Sponsored by: Archaeological Institute of America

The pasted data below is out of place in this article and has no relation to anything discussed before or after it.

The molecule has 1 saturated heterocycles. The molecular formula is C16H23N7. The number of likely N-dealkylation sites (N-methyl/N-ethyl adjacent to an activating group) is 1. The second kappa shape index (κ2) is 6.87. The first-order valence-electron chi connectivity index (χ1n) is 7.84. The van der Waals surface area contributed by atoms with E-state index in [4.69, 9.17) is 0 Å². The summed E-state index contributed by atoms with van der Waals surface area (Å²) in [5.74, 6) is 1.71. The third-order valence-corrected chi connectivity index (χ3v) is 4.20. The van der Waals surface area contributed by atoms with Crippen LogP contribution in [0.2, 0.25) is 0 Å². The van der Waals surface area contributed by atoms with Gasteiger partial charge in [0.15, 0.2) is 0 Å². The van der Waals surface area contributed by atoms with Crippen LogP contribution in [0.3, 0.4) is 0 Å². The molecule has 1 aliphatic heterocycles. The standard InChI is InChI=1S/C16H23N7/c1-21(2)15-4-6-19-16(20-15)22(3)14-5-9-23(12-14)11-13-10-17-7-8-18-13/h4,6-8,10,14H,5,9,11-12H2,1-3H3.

Previous archeological excavations at Vulci (Etruscan then Roman city) focused heavily on aristocratic tombs, funerary art, and ritual monuments that have shown the power of elite classes and their capacity to trade with the Attic region (in Greece). By contrast, less than 5% of the ancient urban area has been excavated and no stratigraphic documentation of Vulci has been published in the last decades. The decision of the Duke University team to dig in the Southern region of the tufa (limestone) plateau (2014-2022) near the intersection between cardo and decumanus, or perpendicularly laid out thoroughfares) was determined by a preliminary GPR (ground penetrating radar) survey in the area which showed very deep deposits (over 2.5 m.) and the overlapping of several monumental structures. In particular, the last two years of excavations unveiled the presence of a large network of Etruscan and Roman water systems: wells, cisterns, channels, tunnels, pipes, pools, fountains. Additional archaeological finds, such as a large monumental complex with several rooms and key objects like Etruscan inscriptions, ritual bowls and lamps, sculptures, and raw coral, seem to corroborate the idea of pre-existing water cults in the Etruscan and Roman times. This monumental complex was built in the Imperial Roman age (1st cent.CE) but on top of Etruscan buildings. The presence of Etruscan votive objects seems to demonstrate the pre-existence of an Etruscan sanctuary dedicated to water cults because of the presence of raw coral (documented in other sanctuaries and temples along the Mediterranean). Water is an outstanding research topic in pre-Roman and Roman archaeology; in fact, the Etruscans considered water an essential factor for everyday life making it paramount in their religion. Etruscan water systems were reused and imitated by the Romans and characterized urban settings and sacred placed for the entire first millennium BCE. Duke excavations in Vulci show complex water systems, originally Etruscan, then upgraded in Roman times. The Duke research team documented for the first time in Southern Etruria a very large (about 40 cubic meters) intact cistern (stratigraphically excavated) in 3D, including all the correlated tunnels, occluded shafts, well curbstone, and feeding conduits.